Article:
Three months after the La Mesa City Council voted to remove two traffic circles on Harbinson Avenue, lawmakers on July 14 unanimously approved a plan to slow traffic through an estimated $41,000 worth of traffic-calming modifications on the approximately one-mile stretch of Harbinson between El Cajon Boulevard and University Avenue.
Residents concerned about speeding drivers filed a petition asking for traffic calming in 2001, according to an April 14, 2015, report from city manager David Witt. In 2004, La Mesa adopted a neighborhood traffic-management program, and the council in July 2013 awarded an $89,740 contract to construct traffic circles on Harbinson at the intersections of Annapolis Avenue and La Mesita Place. The project completed that December also included medians at six intersections and a triangular pork-chop-shaped median.
The traffic-management program requires monitoring during the first year after an installation and an annual report during the first two years. Last December, Marty Graham reported in the Reader about residents' statements that modifications put them at risk.
Residents expressed their concerns to the council on March 24, when the annual report was discussed. According to the report, no accidents were reported near traffic circles until last August. There were four collisions afterward: two nighttime accidents involving people driving under the influence of alcohol, a daytime mishap involving a distracted driver, and an evening accident caused by a speeder.
On April 14, the council received a follow-up report from public-works director Greg Humora. The council then voted to authorize an estimated $7500 to remove the traffic circles and about $10,000 to "prepare additional traffic-calming recommendations.”
The city removed traffic circles in April. On July 14, Dawn Wilson, a traffic engineer with Fehr & Peers, reported on recommendations that the council later approved.
Harbinson is generally 40 feet wide, and the two traffic lanes would each be narrowed to ten feet by adding a stripe on the lane edges. "Edge-line" striping would provide 10 feet for parking and would cost about $10,000.
Also planned is the installation of four “speed tables,” which is projected to cost $30,000 (compared to speed bumps, a speed table’s flat top allows for a smoother ride, according to Witt's report).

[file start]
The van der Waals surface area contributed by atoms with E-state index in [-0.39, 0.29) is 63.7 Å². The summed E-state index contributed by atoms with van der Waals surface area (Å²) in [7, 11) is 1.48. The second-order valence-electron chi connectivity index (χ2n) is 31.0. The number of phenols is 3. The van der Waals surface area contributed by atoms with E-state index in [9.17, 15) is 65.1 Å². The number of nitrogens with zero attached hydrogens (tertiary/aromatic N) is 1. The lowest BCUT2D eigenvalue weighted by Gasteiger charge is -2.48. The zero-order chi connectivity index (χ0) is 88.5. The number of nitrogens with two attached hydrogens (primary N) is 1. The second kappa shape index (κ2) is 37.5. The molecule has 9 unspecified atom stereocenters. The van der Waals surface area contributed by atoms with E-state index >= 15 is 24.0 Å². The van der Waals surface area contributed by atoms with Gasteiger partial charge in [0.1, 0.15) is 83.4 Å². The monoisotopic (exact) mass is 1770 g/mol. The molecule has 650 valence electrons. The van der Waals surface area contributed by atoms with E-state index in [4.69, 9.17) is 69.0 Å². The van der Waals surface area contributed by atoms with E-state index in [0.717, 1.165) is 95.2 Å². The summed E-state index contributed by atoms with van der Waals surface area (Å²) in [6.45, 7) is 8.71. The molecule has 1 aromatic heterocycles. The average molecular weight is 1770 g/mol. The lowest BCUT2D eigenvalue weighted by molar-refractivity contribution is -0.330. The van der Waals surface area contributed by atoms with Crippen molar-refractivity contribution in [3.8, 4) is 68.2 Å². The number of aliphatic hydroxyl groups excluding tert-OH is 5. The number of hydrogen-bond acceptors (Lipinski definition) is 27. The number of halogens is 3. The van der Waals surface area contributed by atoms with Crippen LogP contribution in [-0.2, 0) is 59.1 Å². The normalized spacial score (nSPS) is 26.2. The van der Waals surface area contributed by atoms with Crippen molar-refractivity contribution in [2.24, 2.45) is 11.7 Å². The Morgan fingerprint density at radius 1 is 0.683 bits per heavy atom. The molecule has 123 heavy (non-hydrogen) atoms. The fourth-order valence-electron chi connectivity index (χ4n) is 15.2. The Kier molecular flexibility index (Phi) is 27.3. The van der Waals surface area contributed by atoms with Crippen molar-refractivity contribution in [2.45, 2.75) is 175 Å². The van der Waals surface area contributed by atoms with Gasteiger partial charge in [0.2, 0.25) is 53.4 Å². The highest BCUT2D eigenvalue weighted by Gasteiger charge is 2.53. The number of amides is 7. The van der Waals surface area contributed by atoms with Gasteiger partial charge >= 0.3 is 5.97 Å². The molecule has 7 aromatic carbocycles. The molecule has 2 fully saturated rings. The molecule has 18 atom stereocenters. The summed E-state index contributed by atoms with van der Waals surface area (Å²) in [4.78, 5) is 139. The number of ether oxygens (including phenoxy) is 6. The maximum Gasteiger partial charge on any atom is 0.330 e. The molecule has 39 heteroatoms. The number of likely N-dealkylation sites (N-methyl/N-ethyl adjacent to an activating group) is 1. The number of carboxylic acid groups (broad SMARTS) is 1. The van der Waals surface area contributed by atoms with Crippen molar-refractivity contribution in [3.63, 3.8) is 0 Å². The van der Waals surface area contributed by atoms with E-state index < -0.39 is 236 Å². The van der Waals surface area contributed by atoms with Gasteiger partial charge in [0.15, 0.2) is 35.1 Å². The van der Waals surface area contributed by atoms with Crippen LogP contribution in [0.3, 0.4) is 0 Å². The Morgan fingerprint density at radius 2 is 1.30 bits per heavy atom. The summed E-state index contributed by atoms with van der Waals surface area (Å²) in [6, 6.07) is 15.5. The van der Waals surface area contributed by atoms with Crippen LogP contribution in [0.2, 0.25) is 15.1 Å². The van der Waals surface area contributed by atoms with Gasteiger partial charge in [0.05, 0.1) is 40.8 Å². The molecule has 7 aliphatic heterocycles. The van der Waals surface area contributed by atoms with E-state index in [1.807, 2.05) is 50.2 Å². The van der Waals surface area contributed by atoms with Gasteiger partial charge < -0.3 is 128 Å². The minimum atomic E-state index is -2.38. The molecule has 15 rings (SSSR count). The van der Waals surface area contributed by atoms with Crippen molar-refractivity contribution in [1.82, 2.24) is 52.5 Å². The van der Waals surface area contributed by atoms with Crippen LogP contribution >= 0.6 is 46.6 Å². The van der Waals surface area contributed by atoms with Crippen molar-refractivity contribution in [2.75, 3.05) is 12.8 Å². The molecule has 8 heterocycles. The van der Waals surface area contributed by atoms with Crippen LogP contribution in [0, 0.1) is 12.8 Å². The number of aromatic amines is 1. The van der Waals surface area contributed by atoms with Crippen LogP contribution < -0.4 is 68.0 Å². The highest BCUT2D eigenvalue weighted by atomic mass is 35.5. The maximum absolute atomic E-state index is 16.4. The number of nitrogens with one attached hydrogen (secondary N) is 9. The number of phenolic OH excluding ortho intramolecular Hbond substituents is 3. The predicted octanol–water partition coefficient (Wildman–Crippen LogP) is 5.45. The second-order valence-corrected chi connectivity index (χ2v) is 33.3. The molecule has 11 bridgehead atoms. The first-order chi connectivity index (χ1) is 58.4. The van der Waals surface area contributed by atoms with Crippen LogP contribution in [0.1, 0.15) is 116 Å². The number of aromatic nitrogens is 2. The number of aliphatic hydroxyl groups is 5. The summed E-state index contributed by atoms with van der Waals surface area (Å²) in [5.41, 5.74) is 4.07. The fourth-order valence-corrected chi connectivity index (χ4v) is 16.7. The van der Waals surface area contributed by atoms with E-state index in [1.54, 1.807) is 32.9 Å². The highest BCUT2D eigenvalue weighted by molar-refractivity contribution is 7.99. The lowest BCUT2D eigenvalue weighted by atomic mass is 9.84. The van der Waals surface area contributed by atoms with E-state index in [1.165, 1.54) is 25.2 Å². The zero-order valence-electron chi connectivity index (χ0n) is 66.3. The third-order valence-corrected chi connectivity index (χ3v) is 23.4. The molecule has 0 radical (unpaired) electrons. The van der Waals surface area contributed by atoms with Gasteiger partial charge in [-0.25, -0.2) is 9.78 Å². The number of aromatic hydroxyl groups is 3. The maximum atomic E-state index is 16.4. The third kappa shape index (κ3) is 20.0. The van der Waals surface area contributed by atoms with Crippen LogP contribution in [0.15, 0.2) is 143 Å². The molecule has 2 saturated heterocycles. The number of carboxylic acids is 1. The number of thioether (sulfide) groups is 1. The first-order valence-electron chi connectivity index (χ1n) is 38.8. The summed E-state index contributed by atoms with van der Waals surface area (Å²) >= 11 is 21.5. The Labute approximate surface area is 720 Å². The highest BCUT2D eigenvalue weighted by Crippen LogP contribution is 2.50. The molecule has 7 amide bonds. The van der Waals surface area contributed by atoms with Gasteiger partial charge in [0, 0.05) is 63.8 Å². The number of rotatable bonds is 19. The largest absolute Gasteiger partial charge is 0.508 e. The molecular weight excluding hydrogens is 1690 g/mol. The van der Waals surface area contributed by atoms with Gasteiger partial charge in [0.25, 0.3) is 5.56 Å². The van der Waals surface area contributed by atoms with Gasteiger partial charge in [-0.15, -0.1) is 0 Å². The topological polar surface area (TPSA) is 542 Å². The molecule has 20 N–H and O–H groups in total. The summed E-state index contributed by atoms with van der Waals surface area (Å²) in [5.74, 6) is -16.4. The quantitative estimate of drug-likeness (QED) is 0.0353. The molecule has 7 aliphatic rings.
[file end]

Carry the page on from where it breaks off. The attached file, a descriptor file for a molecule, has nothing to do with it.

Speed tables on Harbinson would be located north of Watson Way, south of Bonita Place, between Berkeley Drive and Annapolis Avenue, and between Annapolis and Purdue avenues.
Furthermore, the city will install striped curb extensions near three medians to narrow lanes. It will cost $1000 to create "virtual" expansions on Harbinson north of Camellia Drive, south of Cornell Avenue, and midblock between Colony Road and Bonita Place.
Humora said work will be done within 90 days.
The speed limit on Harbinson is 30 miles per hour, and police chief Walt Vasquez said traffic enforcement was implemented 31 times since April 4. Police made 25 vehicle stops that resulted in 23 citations. Most were for speeding, and the highest speed recorded was 48 miles per hour.
Tom Tokar was the only resident who addressed the council. He requested the closure a portion of Harbinson to through traffic, making it safer for people to walk in the street. Witt's report said there are "sidewalk gaps" on Harbinson. As funding became available, "short segments could be added…to provide sidewalk on at least one side of the street."
Street closure was rejected at an earlier hearing.
Tokar said he wasn't "super-thrilled" about speed tables and that narrowing Harbinson wasn't going to work. What "seemed to work," he said, was police enforcement, including a flashing sign that reads, "You're going too fast."
Later, Witt said, "We will continue to monitor" the situation, "and if we need to adjust it, we will."